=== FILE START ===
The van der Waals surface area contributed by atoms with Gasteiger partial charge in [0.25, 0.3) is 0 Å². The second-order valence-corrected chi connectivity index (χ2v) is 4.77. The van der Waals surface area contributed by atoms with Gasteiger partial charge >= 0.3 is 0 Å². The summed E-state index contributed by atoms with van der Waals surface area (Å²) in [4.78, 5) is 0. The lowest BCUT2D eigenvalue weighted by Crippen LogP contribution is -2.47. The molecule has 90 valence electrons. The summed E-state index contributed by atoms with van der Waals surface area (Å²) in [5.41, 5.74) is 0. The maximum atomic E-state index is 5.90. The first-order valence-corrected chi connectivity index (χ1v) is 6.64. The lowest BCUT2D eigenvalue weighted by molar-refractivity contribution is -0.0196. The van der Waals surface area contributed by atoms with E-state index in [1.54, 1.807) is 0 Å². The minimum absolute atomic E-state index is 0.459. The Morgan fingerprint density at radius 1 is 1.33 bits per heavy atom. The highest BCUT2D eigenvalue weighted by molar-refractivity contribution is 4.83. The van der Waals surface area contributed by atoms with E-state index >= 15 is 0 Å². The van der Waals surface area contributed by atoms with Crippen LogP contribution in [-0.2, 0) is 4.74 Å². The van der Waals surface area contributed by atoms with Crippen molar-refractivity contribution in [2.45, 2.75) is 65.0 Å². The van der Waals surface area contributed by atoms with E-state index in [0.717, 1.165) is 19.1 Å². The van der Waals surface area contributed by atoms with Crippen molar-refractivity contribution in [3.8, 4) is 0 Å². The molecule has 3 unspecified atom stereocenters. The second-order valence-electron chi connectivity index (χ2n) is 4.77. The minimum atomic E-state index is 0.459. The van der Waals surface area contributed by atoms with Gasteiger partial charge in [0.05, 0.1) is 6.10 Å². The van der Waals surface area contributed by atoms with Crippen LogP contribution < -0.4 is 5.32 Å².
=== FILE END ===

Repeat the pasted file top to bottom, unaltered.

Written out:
The van der Waals surface area contributed by atoms with Gasteiger partial charge in [0.25, 0.3) is 0 Å². The second-order valence-corrected chi connectivity index (χ2v) is 4.77. The van der Waals surface area contributed by atoms with Gasteiger partial charge >= 0.3 is 0 Å². The summed E-state index contributed by atoms with van der Waals surface area (Å²) in [4.78, 5) is 0. The lowest BCUT2D eigenvalue weighted by Crippen LogP contribution is -2.47. The molecule has 90 valence electrons. The summed E-state index contributed by atoms with van der Waals surface area (Å²) in [5.41, 5.74) is 0. The maximum atomic E-state index is 5.90. The first-order valence-corrected chi connectivity index (χ1v) is 6.64. The lowest BCUT2D eigenvalue weighted by molar-refractivity contribution is -0.0196. The van der Waals surface area contributed by atoms with E-state index in [1.54, 1.807) is 0 Å². The minimum absolute atomic E-state index is 0.459. The Morgan fingerprint density at radius 1 is 1.33 bits per heavy atom. The highest BCUT2D eigenvalue weighted by molar-refractivity contribution is 4.83. The van der Waals surface area contributed by atoms with E-state index >= 15 is 0 Å². The van der Waals surface area contributed by atoms with Crippen LogP contribution in [-0.2, 0) is 4.74 Å². The van der Waals surface area contributed by atoms with Crippen molar-refractivity contribution in [2.45, 2.75) is 65.0 Å². The van der Waals surface area contributed by atoms with E-state index in [0.717, 1.165) is 19.1 Å². The van der Waals surface area contributed by atoms with Crippen molar-refractivity contribution in [3.8, 4) is 0 Å². The molecule has 3 unspecified atom stereocenters. The second-order valence-electron chi connectivity index (χ2n) is 4.77. The minimum atomic E-state index is 0.459. The van der Waals surface area contributed by atoms with Gasteiger partial charge in [0.05, 0.1) is 6.10 Å². The van der Waals surface area contributed by atoms with Crippen LogP contribution < -0.4 is 5.32 Å².